Japan Geoscience Union Meeting 2019

Presentation information

[J] Oral

P (Space and Planetary Sciences ) » P-CG Complex & General

[P-CG23] Origin and evolution of materials in space

Sun. May 26, 2019 10:45 AM - 12:15 PM 201B (2F)

convener:Hitoshi Miura(Graduate School of Natural Sciences, Department of Information and Basic Science, Nagoya City University), Hideko Nomura(Department of Earth and Planetary Sciences, Tokyo Institute of Technology), Takafumi Ootsubo(Institute of Space and Astronautical Science, Japan Aerospace Exploration Agency), Aki Takigawa(Division of Earth and Planetary Science, Kyoto University), Chairperson:Kenji Furuya, Yuki Hibiya

11:15 AM - 11:30 AM

[PCG23-09] Comparison of grain properties in interplanetary dust from different types of parent bodies by mid-infrared spectroscopic observations with AKARI

*Aoi Takahashi1, Takafumi Ootsubo2, Hideo Matsuhara2, Fumihiko Usui3, Itsuki Sakon4, Hiroki Chihara5 (1.The Graduate University for Advanced Studies, 2.Institute of Space and Astronautical Science, Japan Aerospace Exploration Agency, 3.Kobe University, 4.University of Tokyo, 5.Osaka Sangyo University)

Interplanetary dust (IPD) diffusely distributes in interplanetary space and is thought to be recently supplied from the inside of primordial planetesimals like asteroids or comets. The IPD’s grain properties, such as compositions and crystal morphologies, depend on the types of parent bodies and can give us the information on the environment in the proto-solar system. The properties can be investigated in terms of silicate features around 10 μm seen in the zodiacal emission spectra. Since the IPD originating from different types of the parent bodies have different spatial distributions, it is important to survey the silicate features at various sky directions. For example, the asteroidal IPD locally distributes at low specific ecliptic latitudes and observed as band structures near the ecliptic plane. On the other hand, because of the variety of comets' inclinations, the cometary IPD distributes more globally than the asteroidal IPD does. The IPD from theJupiter Family Comets (JFCs) can form the dust cloud with a broad distribution in ecliptic latitudesaround the ecliptic plane, while the IPD from the Oort Cloud Comets (OCCs) is expected to distribute isotropically.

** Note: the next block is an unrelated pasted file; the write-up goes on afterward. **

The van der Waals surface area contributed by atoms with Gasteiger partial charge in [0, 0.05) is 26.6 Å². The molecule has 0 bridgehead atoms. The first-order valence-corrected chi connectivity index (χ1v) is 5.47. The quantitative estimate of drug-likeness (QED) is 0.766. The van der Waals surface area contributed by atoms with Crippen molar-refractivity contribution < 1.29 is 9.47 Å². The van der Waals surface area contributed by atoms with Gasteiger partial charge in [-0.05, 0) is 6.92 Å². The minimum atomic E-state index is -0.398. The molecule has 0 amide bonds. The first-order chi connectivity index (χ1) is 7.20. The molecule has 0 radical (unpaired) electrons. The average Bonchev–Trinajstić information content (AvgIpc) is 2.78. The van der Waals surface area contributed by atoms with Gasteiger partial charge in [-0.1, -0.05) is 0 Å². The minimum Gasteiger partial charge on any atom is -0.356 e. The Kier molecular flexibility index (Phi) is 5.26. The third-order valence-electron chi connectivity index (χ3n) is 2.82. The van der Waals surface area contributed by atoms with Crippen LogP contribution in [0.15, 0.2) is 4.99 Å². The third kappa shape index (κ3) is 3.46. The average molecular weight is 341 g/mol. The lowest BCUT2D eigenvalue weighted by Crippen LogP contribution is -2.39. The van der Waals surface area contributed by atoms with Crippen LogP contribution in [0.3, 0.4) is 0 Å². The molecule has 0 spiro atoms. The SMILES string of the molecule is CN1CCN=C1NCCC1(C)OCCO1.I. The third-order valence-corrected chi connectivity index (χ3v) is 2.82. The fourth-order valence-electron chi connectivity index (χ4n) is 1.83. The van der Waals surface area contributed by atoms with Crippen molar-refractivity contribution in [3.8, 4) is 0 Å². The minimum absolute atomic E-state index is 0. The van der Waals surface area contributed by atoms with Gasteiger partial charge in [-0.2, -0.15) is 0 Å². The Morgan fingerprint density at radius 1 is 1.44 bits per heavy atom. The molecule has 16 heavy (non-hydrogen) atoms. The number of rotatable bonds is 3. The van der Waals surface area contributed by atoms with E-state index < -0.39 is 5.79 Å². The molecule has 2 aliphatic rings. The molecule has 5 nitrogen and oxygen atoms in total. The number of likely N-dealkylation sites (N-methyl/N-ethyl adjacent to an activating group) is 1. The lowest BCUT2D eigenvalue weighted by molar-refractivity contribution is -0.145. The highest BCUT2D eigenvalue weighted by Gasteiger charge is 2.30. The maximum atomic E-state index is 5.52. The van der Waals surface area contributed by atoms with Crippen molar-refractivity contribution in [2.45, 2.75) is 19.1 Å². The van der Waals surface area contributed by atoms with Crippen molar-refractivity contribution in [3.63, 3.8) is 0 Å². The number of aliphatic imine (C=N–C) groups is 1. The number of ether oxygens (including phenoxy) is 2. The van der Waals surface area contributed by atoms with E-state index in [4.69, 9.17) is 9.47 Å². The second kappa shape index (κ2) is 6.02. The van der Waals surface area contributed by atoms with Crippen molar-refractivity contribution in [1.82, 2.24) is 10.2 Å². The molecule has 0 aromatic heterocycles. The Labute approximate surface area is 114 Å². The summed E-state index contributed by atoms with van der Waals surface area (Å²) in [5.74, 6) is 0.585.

We obtained the high signal-to-noise zodiacal emission spectra at 74 different directions of the sky by using the mid-infrared slit-spectroscopic data obtained with the Infrared Camera on board the Japanese AKARI satellite. They exhibit the excess emission feature at the 9-12 μm range and even some sharp peaks. In order to identify the constituents, we compared the shape of spectral featureswith absorption coefficients of 4 types ofcandidate materials: amorphous with olivine composition, amorphous with pyroxene composition, forsterite (Mg2SiO4, one of olivine crystals), and ortho-enstatite (MgSiO3, one of pyroxene crystals).

The IPD was found to typicallyinclude small silicate crystals, especially enstatite grains with extreme crystal morphologies. We also found that the shape of spectral features slightly changesdependingon the sky directions.As the result of the investigation into peak wavelengths and the excess strength of each peak, the IPD at the higher ecliptic latitudes seems to have lower olivine/(olivine+pyroxene) ratio.At the sky directions toward the asteroidal dust band structures, the feature shapes show a difference which cannot be explained only by the difference in theolivine/(olivine+pyroxene) ratioand may indicate contamination of the hydrated minerals.

We will present the results of the grain properties of the IPD originating from some types of the parent bodies, and give the implications for the environment in the proto-solar system.